NHS 111

If you’re worried about an urgent medical concern and are thinking of going to A&E go to www.111.nhs.uk or call 111 and speak to a fully trained adviser before self-presenting at A&E.

NHS 111 is much more than a helpline – if you’re worried about an urgent medical concern, you can call 111 to speak to a fully trained adviser.

Depending on the situation, the NHS 111 team can connect you to a nurse, emergency dentist or even a GP, and can arrange face-to-face appointments if they think you need one.

The advisor will put you through to a trained medical professional who will assess your need. There may be lots of alternatives that are better for your needs and will mean you get seen and treated quicker and possibly nearer to home. If you need to go to A&E they will arrange an arrival time for you. All you then have to do is go to A&E at that time, register via an express lane and you will be seen as soon as possible, usually within 30 minutes of arrival – this can be longer if A&E is extremely busy.

NHS 111 advisers can also assess if you need an ambulance and send one immediately if necessary.

The NHS 111 service is staffed 24 hours a day, 7 days a week by a team of fully trained advisers. They will ask questions to assess your symptoms and, depending on the situation, will then:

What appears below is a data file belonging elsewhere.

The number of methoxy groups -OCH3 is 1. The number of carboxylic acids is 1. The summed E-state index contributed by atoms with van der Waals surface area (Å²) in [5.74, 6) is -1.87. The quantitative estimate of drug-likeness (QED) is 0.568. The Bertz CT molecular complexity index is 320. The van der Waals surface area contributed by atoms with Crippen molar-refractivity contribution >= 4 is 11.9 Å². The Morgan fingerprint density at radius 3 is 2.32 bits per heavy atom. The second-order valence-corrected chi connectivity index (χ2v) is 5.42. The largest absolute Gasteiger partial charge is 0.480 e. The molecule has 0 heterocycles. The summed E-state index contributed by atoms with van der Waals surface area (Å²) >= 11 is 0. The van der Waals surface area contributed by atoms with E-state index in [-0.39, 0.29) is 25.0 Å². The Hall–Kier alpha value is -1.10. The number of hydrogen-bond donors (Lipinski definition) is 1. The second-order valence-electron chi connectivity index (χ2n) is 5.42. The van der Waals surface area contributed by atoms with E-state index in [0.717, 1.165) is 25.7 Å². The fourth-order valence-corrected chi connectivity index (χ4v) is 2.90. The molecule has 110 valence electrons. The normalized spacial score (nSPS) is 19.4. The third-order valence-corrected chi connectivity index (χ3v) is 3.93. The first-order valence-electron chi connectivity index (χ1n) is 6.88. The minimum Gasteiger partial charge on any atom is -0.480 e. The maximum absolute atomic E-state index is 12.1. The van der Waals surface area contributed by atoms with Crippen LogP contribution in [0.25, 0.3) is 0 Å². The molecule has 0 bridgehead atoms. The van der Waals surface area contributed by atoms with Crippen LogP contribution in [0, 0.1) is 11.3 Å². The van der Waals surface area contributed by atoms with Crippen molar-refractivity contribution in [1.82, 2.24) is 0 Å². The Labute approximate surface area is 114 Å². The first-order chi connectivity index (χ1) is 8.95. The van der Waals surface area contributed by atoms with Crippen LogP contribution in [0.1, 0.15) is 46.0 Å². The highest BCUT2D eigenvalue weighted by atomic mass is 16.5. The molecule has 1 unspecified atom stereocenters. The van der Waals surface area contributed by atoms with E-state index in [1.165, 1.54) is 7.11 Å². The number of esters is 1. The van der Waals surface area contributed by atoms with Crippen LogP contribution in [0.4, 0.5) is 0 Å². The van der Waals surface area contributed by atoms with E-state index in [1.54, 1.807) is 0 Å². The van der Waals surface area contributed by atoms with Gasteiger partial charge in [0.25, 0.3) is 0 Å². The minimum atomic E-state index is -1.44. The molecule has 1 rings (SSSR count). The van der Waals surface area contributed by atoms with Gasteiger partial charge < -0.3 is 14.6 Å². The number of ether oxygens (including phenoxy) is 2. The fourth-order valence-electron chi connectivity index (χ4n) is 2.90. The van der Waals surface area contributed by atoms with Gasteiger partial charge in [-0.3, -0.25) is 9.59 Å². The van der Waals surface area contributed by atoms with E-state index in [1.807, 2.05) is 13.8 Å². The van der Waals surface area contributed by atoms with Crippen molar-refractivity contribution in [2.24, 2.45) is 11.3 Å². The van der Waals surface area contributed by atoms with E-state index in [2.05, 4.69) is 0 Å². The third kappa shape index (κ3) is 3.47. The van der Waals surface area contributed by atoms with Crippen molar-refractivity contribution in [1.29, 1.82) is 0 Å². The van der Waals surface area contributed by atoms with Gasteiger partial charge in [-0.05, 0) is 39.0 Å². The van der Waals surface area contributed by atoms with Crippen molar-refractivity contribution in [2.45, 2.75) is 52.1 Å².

• give you self-care advice
  • connect you to a nurse, emergency dentist or GP
  • book you a face-to-face appointment
  • book you an arrival time at A&E if you need to be seen there.
  • send an ambulance directly, if necessary
  • direct you to the local service that can best help you with your concern

Calls to 111 are recorded. All calls and the records created are maintained securely, and will only be shared with others directly involved with your care.

NHS 111 offers a video relay service that allows you to make a video call to a British Sign Language (BSL) interpreter.

The BSL interpreter will call an NHS 111 adviser on your behalf, and you will then be able to have a real-time conversation with the NHS 111 adviser via the interpreter.

You’ll need a webcam, a modern computer and a good broadband connection to use this service. Visit NHS 111 BSL interpreter service for more details and an online user guide.

Typetalk or textphone

If you have difficulties communicating or hearing, you can use the NHS 111 service through a textphone by calling 18001 111.

Calls are connected to the TextDirect system and the textphone will display messages to tell you what’s happening.

A typetalk relay assistant will automatically join the call. They’ll talk back what you’ve typed to the NHS 111 adviser and, in return, type back the adviser’s conversation so you can read it on your textphone’s display or computer.

There’s also a confidential interpreter service, which is available in many languages. Simply mention the language you wish to use when the NHS 111 operator answers your call.

Accessibility tools

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